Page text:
“Our usual operation would be to mass-excavate to a certain point with an excavator, then use a dozer with an aftermarket GPS system to reach final grade,” Slaughter continued. “With the intelligent excavator, the need for a dozer is minimal, if at all – maybe a quick pass to slick things up. That frees the dozer to work in other areas and increases overall production.”
Grade control on the PC490LCi-11 lets operators know where they are in relation to target elevation at all times. “That knowledge makes a world of difference,” explained Ryan Haney, Vice President of Fleet Management. “They don’t have to guess or get out of the machine to check grade, which slows down production.”
Manhattan Road & Bridge makes some heavy cuts with its D65PXi-18, and also uses it to push and place fill. The D61EXi-23 primarily handles the latter. Haney says the dozers have another standout feature – minimized track slippage. The intelligent Machine Control system accomplishes this by sensing blade load, and if it gets too heavy, the machine automatically raises the blade.
“That response reduces undercarriage wear,” reported Haney. “Undercarriages are a big expense throughout the life of a machine. Any savings make a huge difference in operating costs.”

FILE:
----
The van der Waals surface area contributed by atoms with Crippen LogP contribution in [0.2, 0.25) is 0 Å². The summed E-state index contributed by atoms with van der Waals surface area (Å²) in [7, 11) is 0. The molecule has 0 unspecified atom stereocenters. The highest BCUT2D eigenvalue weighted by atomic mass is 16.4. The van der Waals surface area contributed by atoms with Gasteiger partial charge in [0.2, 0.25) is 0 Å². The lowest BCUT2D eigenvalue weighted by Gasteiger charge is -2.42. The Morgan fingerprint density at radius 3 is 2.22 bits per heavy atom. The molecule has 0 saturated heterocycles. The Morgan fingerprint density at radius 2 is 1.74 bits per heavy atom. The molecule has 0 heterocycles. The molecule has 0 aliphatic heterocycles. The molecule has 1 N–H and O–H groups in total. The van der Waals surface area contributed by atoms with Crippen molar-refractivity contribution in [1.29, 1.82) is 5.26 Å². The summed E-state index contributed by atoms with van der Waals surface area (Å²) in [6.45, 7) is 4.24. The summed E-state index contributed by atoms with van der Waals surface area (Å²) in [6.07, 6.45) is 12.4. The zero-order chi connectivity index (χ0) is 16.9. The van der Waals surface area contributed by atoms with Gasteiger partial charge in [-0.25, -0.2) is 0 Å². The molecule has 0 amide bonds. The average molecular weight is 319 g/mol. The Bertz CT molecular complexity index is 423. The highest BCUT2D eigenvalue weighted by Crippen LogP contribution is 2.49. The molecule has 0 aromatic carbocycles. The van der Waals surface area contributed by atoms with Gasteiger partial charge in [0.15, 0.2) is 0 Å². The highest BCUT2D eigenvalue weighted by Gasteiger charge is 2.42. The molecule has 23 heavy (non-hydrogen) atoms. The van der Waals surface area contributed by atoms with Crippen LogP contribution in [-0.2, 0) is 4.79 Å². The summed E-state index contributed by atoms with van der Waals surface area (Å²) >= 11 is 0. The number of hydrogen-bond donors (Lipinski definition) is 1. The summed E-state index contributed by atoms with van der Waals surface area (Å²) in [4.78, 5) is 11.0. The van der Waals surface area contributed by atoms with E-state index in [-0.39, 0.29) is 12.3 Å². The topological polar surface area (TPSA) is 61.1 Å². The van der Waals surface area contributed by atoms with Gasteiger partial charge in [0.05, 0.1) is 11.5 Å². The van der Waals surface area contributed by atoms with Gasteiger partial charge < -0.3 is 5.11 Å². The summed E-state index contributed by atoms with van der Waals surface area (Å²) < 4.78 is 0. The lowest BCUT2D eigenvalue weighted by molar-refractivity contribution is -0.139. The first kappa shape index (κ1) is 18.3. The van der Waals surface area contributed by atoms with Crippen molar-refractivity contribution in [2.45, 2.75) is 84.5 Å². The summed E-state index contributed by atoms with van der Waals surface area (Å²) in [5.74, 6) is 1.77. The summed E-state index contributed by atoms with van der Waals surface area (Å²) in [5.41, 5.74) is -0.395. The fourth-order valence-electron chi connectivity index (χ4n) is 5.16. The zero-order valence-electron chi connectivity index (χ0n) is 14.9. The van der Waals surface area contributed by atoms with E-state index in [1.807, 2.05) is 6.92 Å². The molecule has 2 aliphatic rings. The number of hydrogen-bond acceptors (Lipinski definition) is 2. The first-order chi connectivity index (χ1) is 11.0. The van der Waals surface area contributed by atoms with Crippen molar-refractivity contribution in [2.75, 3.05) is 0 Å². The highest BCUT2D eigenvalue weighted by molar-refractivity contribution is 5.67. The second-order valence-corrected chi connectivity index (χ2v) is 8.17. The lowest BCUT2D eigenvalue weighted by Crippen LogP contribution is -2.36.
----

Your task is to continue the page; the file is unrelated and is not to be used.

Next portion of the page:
Making Operators Exceptional
In addition to reducing time and materials, the Komatsu intelligent Machine Control excavator and dozer are lowering labor costs for Manhattan Road & Bridge. The operators’ ability to see where they are in relation to final elevation reduces or eliminates the need for a grade checker.
“The operators have nearly all of the information they need right at their fingertips,” said Slaughter. “There is no need for someone on the ground to tell them where they are and if a certain spot or area needs to be filled or cut. The accuracy is fantastic, whether you are on flat ground or a slope.
“With the automatic grade control, the operator basically points the machine in the right direction and lets it do the work,” he continued. “Right now there is a lack of skilled operators in the market. These machines can make most operators exceptional.”
Just the Beginning
The use of intelligent Machine Control equipment marks a new era in Manhattan Road & Bridge’s already long history with Komatsu and Kirby-Smith Machinery. The relationship dates back to 1999, with the acquisition of M.J. Lee Construction Company by Rooney Holdings (before the acquisition of Southern Pavers and Muskogee Bridge Company).
“We have been a longtime Komatsu user because of its reliability and innovation,” said Haney. “Another reason is the outstanding support Kirby-Smith provides. When we set up the demo, Dan took the time to understand what we were looking for and how much production we needed. He helped us choose the proper size of machines to meet those needs. The turnpike project got us started with intelligent Machine Control equipment, and I think we’re just at the tip of the iceberg of what we could be doing with it.”
This article originally appeared in the Kirby-Smith Connection Magazine, which is produced by Construction Publications, Inc.